Cathay Pacific is tightening its grip on the London-Hong Kong route with the recent announcement that it will add a fifth daily service on the route.
The additional service, which will begin on 27 June, will be operated by a Boeing 777-300ER, and appears to be in line with chief executive John Slosar's strategy of offering multiple frequencies on key routes.
"Cathay is consolidating its position on the key Hong Kong-London market," says Henk Ombelet, senior aviation analyst at Flightglobal consultancy Ascend.
That consolidation comes at a time when a number of other carriers have withdrawn from the market recently.
From March 4 Air New Zealand will cease its daily Hong Kong-London service. In announcing that it would cease the service, Air New Zealand said that the route "would not become profitable in the foreseeable future".
The announcement was not surprising given that it came the same day as Air New Zealand and Cathay received clearance from competition authorities to enter into an alliance on services between New Zealand and greater China.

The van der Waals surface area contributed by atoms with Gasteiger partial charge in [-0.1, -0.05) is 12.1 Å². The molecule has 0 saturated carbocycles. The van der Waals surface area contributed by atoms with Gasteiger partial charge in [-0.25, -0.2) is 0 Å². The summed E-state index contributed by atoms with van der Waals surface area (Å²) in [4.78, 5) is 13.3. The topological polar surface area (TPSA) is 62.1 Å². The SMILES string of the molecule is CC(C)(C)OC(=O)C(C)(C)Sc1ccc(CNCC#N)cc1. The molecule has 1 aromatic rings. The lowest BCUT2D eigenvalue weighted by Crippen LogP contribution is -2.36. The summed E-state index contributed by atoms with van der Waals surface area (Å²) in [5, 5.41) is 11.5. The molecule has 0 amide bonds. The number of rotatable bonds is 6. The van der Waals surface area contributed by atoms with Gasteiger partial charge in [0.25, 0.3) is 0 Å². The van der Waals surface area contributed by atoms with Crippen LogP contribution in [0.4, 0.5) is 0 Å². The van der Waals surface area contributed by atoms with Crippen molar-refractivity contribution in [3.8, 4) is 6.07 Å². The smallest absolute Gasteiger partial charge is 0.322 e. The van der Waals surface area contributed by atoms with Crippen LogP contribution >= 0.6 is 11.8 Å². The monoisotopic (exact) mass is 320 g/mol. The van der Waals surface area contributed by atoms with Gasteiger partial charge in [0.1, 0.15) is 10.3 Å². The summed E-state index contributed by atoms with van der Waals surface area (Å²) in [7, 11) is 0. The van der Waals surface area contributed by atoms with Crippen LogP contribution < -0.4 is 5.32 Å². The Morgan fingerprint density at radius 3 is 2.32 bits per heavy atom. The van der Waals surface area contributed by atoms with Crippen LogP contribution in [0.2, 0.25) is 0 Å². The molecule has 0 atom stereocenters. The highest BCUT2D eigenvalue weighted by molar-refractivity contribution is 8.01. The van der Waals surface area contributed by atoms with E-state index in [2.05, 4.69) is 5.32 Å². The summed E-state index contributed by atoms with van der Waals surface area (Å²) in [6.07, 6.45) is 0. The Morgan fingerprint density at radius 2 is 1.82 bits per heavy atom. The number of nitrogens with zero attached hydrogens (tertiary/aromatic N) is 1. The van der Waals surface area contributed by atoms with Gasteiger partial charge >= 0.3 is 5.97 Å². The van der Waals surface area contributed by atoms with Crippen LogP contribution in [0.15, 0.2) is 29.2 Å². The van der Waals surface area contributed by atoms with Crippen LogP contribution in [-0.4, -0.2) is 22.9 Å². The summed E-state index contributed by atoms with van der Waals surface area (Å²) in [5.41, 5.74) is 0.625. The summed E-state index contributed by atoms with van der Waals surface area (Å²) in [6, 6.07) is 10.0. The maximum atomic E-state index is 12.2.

Qantas also ceased flying on the Hong Kong-London route in March last year and seems unlikely to return as it will move its hub for European services to Dubai from April.
On a smaller scale, Hong Kong Airlines also ceased its daily services to London-Gatwick in August last year, citing poor loads.
Overall, the market between London and Hong Kong has slowed considerably since peaking in 2008 when there were nearly 1.3 million seats available on the route. In 2013, this came down to 880,000 seats.
"The total market has returned to the level it was at in 2005 as the economic crisis has taken its toll, but Cathay has increased its market share from 40% to 63%," says Ombelet.
"That has put in the airline in a good position to benefit from an upturn."